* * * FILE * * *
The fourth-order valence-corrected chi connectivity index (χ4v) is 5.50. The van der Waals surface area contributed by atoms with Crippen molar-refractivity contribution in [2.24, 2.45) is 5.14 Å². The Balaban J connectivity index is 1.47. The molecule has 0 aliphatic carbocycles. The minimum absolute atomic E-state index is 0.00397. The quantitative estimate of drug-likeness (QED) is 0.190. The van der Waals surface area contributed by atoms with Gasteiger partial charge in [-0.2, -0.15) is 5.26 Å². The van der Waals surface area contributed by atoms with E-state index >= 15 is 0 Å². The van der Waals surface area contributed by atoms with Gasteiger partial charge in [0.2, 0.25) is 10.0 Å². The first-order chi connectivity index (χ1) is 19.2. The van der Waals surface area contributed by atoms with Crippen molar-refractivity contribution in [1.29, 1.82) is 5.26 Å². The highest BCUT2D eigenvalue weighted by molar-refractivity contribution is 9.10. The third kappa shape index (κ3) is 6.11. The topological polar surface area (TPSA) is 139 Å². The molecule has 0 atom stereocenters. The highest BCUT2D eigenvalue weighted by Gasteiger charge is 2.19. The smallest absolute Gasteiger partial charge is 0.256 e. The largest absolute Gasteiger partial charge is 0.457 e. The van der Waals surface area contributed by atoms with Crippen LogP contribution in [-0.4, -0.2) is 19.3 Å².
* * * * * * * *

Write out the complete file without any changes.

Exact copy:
The fourth-order valence-corrected chi connectivity index (χ4v) is 5.50. The van der Waals surface area contributed by atoms with Crippen molar-refractivity contribution in [2.24, 2.45) is 5.14 Å². The Balaban J connectivity index is 1.47. The molecule has 0 aliphatic carbocycles. The minimum absolute atomic E-state index is 0.00397. The quantitative estimate of drug-likeness (QED) is 0.190. The van der Waals surface area contributed by atoms with Gasteiger partial charge in [-0.2, -0.15) is 5.26 Å². The van der Waals surface area contributed by atoms with E-state index >= 15 is 0 Å². The van der Waals surface area contributed by atoms with Gasteiger partial charge in [0.2, 0.25) is 10.0 Å². The first-order chi connectivity index (χ1) is 19.2. The van der Waals surface area contributed by atoms with Crippen molar-refractivity contribution in [1.29, 1.82) is 5.26 Å². The highest BCUT2D eigenvalue weighted by molar-refractivity contribution is 9.10. The third kappa shape index (κ3) is 6.11. The topological polar surface area (TPSA) is 139 Å². The molecule has 0 atom stereocenters. The highest BCUT2D eigenvalue weighted by Gasteiger charge is 2.19. The smallest absolute Gasteiger partial charge is 0.256 e. The largest absolute Gasteiger partial charge is 0.457 e. The van der Waals surface area contributed by atoms with Crippen LogP contribution in [-0.4, -0.2) is 19.3 Å².